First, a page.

Take an Airport Extreme 802.11n base station, add a 3.5-inch internal drive and modify the device's firmware to permit the built-in LAN to share a drive as a volume (a device) rather than a folder within the filesystem, and you've got Time Capsule. Apple has also done away with the power brick; Time Capsule's power supply is internal.
The reason for Time Capsule's existence is to compensate for a few unfortunate realities: Time Machine, wonderful as it is, requires desktop USB or FireWire drives. All of these have to be sized appropriately, which is no easy thing, and worse, notebook users have to remember to plug them in often enough to make the backups useful. Xserve is one fix, but it is a dear investment considering how fast one Mac can eat through a hard drive with Time Machine. Time Capsule fixes that. It is expandable via inexpensive external USB drives. You won't get breakneck speed, but if one Time Capsule gets bogged down, set up another. The Time Machine client lets you choose your backup destination.
Time Capsule does not precisely match the protocol used by Time Machine Server on OS X Server Leopard. The effect is the same: A network that includes a Time Machine Server and one or more Time Capsules populates a pull-down list of Time Machine destination volumes.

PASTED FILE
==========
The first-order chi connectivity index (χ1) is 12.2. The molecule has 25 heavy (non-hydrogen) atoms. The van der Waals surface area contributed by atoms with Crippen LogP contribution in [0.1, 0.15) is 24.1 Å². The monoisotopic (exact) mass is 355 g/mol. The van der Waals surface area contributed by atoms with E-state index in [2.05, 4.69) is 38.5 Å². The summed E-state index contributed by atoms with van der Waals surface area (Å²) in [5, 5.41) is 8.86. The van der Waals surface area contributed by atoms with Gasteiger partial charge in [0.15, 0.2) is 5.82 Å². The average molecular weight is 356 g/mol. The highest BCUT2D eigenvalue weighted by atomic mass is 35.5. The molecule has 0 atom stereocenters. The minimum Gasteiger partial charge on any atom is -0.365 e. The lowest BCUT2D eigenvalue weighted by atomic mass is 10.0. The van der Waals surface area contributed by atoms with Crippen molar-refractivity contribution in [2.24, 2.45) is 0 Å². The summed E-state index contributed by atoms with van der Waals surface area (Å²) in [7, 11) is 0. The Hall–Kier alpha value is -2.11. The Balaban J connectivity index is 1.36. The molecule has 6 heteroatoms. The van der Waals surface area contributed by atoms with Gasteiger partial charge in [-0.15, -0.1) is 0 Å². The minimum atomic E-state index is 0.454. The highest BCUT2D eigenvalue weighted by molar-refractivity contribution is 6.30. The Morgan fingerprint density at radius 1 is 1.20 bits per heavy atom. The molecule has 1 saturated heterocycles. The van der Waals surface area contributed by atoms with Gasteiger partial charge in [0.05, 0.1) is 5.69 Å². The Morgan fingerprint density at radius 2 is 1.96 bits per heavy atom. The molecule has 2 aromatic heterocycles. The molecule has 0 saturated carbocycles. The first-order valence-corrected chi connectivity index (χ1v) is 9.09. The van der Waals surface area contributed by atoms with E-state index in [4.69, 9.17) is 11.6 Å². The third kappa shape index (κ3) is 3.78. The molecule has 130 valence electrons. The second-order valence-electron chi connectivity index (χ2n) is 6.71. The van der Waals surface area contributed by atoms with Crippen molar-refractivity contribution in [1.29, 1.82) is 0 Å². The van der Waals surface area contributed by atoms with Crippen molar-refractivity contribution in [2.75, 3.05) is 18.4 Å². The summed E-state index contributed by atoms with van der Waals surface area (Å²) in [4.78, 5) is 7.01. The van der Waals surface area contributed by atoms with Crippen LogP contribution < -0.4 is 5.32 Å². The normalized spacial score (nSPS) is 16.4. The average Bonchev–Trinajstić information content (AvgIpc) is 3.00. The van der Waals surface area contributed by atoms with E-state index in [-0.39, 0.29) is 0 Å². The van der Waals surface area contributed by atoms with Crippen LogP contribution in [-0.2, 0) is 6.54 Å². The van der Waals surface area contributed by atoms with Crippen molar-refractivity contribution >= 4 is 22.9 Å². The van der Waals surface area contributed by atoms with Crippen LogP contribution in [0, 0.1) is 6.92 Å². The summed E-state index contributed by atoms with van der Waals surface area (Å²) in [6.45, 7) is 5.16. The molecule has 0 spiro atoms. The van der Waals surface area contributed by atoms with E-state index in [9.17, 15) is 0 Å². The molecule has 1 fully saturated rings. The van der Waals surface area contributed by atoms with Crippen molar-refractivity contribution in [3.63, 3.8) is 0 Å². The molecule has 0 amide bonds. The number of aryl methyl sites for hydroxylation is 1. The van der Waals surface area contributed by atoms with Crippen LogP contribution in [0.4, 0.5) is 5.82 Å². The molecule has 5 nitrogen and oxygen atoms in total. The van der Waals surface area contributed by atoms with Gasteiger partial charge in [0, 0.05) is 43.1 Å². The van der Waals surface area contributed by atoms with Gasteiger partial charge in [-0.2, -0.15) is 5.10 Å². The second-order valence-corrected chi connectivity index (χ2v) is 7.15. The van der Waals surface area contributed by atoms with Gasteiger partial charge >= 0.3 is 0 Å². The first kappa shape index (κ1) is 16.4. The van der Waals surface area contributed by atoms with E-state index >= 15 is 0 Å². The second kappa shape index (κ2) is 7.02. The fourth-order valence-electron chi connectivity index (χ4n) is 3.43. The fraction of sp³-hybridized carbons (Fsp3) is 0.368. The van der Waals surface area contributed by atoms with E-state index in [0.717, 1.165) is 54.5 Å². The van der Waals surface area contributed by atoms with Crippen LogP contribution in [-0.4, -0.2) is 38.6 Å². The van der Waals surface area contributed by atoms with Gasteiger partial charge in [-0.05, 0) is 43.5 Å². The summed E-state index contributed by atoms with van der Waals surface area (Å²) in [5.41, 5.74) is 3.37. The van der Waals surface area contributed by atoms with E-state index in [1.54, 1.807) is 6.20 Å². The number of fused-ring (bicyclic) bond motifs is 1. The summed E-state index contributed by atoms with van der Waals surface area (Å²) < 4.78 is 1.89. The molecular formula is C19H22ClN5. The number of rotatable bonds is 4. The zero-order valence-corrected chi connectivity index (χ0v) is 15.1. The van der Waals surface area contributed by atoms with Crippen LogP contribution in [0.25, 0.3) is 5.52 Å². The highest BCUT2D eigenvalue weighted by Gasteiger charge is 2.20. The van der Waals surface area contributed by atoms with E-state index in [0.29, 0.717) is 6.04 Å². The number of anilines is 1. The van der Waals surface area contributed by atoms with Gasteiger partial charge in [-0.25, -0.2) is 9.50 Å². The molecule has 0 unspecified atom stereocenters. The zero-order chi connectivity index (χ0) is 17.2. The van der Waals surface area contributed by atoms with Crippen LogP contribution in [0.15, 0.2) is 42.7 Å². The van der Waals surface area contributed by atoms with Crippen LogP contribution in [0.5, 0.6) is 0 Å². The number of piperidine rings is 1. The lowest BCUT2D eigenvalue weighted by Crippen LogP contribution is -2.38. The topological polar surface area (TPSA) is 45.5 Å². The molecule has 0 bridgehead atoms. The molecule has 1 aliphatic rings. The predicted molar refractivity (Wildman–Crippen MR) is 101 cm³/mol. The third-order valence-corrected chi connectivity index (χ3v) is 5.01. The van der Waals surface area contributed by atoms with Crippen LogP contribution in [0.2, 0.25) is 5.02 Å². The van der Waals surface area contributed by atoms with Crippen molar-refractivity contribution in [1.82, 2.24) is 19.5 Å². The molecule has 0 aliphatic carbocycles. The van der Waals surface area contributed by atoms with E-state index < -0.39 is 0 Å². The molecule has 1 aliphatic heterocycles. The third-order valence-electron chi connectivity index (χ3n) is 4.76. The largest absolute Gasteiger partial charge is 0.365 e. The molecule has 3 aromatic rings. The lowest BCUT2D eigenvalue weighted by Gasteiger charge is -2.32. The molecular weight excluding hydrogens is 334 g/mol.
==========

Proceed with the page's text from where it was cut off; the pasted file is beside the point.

Time Capsule does allow users the full set of Time Machine abilities of doing point-in-time file system exploration. It also supports Time Machine's ability to perform a migration or restore from a Time Machine image.
Time Capsule's USB port still handles printer sharing. Except for the direct power input, Time Capsule's enclose is identical to that of Airport Extreme 802.11n. Time Capsule's base price is $299 with a 500 GB drive, and $499 with a 1 TB drive. Apple claims that it uses "server grade" drives, which I learned require special care compared to lesser drives. I carried a Hitachi DeskStar drive in an external enclosure and pulled it about two feet onto the ground while operational. It was shock-mounted in it chassis, but the drive was immediately destroyed. Server-grade drives don't park their heads by default. The next time I configure one, I'll see if it's an option.
I also need to test Time Capsule to see what the reasonable maximum number of USB drives is, and where performance starts to hit that part of the curve that says "buy a second one."